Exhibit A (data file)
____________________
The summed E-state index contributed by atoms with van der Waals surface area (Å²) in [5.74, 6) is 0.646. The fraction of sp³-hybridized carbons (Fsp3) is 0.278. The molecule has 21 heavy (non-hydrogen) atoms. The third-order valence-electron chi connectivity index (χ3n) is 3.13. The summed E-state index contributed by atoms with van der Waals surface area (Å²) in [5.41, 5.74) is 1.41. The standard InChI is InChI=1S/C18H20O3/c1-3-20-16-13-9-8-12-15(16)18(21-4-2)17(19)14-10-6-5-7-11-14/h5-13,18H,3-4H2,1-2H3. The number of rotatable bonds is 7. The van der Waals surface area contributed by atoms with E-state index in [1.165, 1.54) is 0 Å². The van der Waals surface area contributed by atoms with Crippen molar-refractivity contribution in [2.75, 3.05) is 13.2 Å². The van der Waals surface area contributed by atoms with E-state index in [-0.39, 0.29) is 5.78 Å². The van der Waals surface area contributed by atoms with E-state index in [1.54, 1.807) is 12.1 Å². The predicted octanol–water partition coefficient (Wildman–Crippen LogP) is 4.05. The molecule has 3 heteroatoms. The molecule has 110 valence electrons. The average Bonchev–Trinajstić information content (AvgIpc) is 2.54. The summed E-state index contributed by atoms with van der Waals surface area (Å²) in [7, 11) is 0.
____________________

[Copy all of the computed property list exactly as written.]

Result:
The summed E-state index contributed by atoms with van der Waals surface area (Å²) in [5.74, 6) is 0.646. The fraction of sp³-hybridized carbons (Fsp3) is 0.278. The molecule has 21 heavy (non-hydrogen) atoms. The third-order valence-electron chi connectivity index (χ3n) is 3.13. The summed E-state index contributed by atoms with van der Waals surface area (Å²) in [5.41, 5.74) is 1.41. The standard InChI is InChI=1S/C18H20O3/c1-3-20-16-13-9-8-12-15(16)18(21-4-2)17(19)14-10-6-5-7-11-14/h5-13,18H,3-4H2,1-2H3. The number of rotatable bonds is 7. The van der Waals surface area contributed by atoms with E-state index in [1.165, 1.54) is 0 Å². The van der Waals surface area contributed by atoms with Crippen molar-refractivity contribution in [2.75, 3.05) is 13.2 Å². The van der Waals surface area contributed by atoms with E-state index in [-0.39, 0.29) is 5.78 Å². The van der Waals surface area contributed by atoms with E-state index in [1.54, 1.807) is 12.1 Å². The predicted octanol–water partition coefficient (Wildman–Crippen LogP) is 4.05. The molecule has 3 heteroatoms. The molecule has 110 valence electrons. The average Bonchev–Trinajstić information content (AvgIpc) is 2.54. The summed E-state index contributed by atoms with van der Waals surface area (Å²) in [7, 11) is 0.